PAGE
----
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Dublin: 3 °C Saturday 14 December, 2019
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What can Labour do to win back support?

Here’s everything you need to know about what’s happening in Irish politics right now…

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Everyone’s talking about…

Labour pains.

Retirement Council of Ireland Surveys Joan Burton Source: Sasko Lazarov/Photocall Ireland

Can Joan Burton get her party back on track?

The Tánaiste will be rallying the troops at the Labour party conference in Killarney this weekend. The theme of the event is ‘Opportunity 2016’, highlighting how focused the party is on the next election – come what may.

Labour has continuously bobbed along at less than 10% in opinion polls, coming in at just 7% in the Red C/Sunday Business Post poll last weekend.

Burton is remaining optimistic, however, telling reporters yesterday: “When the election comes people will make choices about what’s best for them, what’s best for their community, what’s best for their family, what’s best overall for the country.”

I don’t think that people have focused on those key questions yet, they will as the election draws closer.

The Social Protection Minister said the Labour party has played a vital role in ensuring the economic recovery, although she acknowledged it “hasn’t spread to everybody”.

Essentially, she mused, voters will be faced with two choices in the general election: stability or “taking a risk on people … who don’t really seem to have much capability to address the problems in the Irish economy”.

The agenda

  • Economist David McWilliams will appear before the Banking Inquiry at 9am, while Professor Terrence McDonough is set to answer the committee’s questions at 11.45am.
  • The Taoiseach Enda Kenny will launch the Low Pay Commission at 9.30am, alongside Tánaiste Joan Burton, Minister Richard Bruton and Junior Minster Ged Nash. The commission will look into raising the minimum wage and the cost of living, among other issues.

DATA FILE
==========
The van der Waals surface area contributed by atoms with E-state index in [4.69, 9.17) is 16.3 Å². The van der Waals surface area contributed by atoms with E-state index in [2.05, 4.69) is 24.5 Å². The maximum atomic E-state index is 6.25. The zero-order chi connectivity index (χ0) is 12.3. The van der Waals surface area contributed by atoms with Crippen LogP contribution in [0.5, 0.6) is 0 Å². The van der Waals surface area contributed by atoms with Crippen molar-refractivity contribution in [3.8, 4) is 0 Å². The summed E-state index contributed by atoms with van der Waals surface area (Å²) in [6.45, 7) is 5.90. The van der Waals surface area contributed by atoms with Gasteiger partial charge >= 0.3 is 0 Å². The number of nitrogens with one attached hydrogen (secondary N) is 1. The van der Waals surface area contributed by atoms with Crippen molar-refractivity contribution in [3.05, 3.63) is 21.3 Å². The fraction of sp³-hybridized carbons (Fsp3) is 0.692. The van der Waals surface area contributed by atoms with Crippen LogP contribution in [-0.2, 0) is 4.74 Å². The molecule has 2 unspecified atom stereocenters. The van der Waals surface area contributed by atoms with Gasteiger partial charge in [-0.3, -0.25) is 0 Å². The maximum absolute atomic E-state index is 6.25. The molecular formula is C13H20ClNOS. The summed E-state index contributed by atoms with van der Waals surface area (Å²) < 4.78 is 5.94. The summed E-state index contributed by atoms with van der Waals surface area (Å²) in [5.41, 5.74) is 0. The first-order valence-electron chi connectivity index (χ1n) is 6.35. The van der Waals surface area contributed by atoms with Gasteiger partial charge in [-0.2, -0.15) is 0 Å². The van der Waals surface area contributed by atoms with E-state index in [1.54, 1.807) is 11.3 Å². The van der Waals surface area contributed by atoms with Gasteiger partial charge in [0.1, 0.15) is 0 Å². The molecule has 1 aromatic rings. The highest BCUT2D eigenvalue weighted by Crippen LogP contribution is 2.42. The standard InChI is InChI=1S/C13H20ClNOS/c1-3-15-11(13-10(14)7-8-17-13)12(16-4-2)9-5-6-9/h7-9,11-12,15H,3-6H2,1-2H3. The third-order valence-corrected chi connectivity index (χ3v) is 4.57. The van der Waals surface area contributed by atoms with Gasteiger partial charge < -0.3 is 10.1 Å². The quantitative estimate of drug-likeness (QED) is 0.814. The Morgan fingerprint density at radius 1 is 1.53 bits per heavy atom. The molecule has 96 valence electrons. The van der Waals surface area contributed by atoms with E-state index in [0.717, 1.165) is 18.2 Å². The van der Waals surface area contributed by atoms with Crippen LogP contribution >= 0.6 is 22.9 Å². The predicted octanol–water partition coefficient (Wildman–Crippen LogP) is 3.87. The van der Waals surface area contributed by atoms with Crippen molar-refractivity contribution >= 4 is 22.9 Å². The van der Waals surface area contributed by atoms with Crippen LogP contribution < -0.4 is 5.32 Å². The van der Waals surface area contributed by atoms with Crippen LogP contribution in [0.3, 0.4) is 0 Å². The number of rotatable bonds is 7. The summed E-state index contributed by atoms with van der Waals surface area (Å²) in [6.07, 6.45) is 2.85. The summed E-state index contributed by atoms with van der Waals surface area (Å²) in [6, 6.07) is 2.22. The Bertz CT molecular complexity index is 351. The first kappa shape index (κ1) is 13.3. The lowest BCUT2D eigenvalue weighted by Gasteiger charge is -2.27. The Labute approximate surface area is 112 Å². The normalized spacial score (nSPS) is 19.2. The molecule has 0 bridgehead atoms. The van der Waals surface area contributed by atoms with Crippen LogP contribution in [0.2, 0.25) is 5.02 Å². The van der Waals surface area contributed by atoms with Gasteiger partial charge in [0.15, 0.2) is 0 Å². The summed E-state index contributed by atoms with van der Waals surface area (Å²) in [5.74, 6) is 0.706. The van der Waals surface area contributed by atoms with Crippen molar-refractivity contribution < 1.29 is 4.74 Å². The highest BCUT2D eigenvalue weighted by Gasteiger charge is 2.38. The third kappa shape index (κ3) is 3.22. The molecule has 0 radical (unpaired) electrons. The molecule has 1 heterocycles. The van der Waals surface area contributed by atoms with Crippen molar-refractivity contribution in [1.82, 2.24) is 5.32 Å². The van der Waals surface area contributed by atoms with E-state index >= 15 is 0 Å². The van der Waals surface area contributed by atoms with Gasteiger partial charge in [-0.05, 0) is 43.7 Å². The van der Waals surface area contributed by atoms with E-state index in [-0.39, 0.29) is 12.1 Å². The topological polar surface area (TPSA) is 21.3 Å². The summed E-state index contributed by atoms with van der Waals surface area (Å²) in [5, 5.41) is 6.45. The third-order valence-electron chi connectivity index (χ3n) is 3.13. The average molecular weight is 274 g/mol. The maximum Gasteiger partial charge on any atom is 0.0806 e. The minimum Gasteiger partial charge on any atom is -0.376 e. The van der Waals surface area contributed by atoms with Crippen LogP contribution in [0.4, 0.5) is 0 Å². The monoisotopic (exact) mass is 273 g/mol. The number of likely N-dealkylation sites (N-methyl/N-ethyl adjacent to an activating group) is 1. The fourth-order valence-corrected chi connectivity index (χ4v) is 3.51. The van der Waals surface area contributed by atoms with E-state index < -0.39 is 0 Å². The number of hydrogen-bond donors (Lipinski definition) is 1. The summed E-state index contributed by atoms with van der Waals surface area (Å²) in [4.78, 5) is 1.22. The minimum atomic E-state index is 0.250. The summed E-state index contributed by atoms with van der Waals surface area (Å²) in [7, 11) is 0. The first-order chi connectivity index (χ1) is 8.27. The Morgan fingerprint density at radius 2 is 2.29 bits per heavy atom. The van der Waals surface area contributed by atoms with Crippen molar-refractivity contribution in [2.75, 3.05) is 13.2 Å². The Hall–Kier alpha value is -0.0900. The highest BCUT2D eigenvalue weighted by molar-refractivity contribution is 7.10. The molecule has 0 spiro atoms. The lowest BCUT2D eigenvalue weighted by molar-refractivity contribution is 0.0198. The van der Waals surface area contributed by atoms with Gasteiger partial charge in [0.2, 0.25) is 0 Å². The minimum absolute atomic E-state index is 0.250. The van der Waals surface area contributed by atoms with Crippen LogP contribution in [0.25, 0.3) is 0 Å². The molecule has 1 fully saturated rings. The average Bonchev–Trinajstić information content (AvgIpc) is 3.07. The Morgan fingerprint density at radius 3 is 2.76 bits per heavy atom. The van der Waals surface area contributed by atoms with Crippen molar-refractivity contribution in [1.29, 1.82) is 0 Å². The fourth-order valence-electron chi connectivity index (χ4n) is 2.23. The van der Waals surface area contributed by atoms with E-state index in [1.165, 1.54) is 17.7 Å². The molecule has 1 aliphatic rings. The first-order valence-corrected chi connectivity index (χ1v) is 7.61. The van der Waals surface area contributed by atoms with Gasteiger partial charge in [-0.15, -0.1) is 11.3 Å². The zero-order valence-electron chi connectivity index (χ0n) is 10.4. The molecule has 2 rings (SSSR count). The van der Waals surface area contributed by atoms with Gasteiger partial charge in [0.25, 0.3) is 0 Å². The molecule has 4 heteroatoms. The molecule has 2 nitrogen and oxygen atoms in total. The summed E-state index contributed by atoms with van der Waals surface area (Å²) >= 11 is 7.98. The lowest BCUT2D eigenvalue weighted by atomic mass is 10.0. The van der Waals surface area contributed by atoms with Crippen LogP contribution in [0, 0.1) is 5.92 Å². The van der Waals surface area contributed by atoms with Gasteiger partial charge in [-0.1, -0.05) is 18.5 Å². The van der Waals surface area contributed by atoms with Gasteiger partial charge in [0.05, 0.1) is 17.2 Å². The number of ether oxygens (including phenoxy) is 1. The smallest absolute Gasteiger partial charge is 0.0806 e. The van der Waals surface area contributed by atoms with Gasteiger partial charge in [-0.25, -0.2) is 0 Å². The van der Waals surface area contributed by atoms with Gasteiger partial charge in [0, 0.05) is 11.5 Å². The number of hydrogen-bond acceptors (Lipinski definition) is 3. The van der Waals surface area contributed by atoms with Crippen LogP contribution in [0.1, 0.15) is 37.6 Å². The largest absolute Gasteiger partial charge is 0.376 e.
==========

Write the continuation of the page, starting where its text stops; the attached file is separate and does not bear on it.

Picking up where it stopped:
• Foreign Affairs Minister Charlie Flanagan will be fielding questions in the Dáil at 9.30am.
  • Tony Heffernan, founder of the Saoirse Foundation, and Avril Daly, chair of the Genetic and Rare Disorders Organisation, will be among those to appear before the Health Committee at 9.30am to discuss the national approach to rare diseases.
  • Officials from the Office of Public Works will attend a meeting of the Public Accounts Committee at 10am.
  • The Children and Family Relationships Bill will be debated at 10.45am, and again in the afternoon.
  • Joan Burton will be answering Leaders’ Questions at 12pm.
  • Plain packaging for cigarettes and climate change will also be discussed by TDs, after the Order of Business is read at about 12.21pm.
  • The European Affairs Committee will discuss the possibility of Britain leaving the EU at 2pm.

Inside Leinster House

There is discontent among the Fianna Fáil ranks, with John McGuinness saying the government should not rule out selling its Aer Lingus stake to IAG – in contrast to the party’s official stance.Transport spokesperson Timmy Dooley later took to Twitter to say his colleague was merely “expressing a personal view“.

What the others are saying

  • The Irish Times reports that the European Commission has again raised concerns about the funding model for Irish Water and other imbalances in the country’s economy.
  • Finance Minister Michael Noonan is open to a Fine Gael-Labour coalition backed by independents, according to the same publication.
  • Cityjet founder Pat Byrne has said the government’s rejection of IAG’s bid for Aer Lingus is “gombeen politics at its worst”, reports the Irish Independent
  • The same paper states that Health Minister Leo Varadkar will reveal the cost of universal health cover in April.

In case you missed it

  • Trust has risen in the government in the past year.
  • Jack Chambers defeated David McGuinness to be selected to represent Fianna Fáil in Dublin West in the next general election.
  • There were angry scenes in the Seanad over home repossessions
  • Two ministers were blocked from leaving a Dublin school by water protesters.
  • Health Minister Leo Varadkar discussed the new surrogacy law he’s drawing up, before visiting some very cute babies
  • Several people had a pop at Varadkar yesterday, including Fine Gael colleague Alan Shatter. 
  • Michael Noonan said Greece should follow Ireland’s lead on debt, rather than take the “nuclear option“.

On the tweet machine

One Senator aimed a less than complimentary pun at Enda Kenny.

Originally published: 9am

Read: This is going to be the longest general election campaign in history

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About the author:

Órla Ryan

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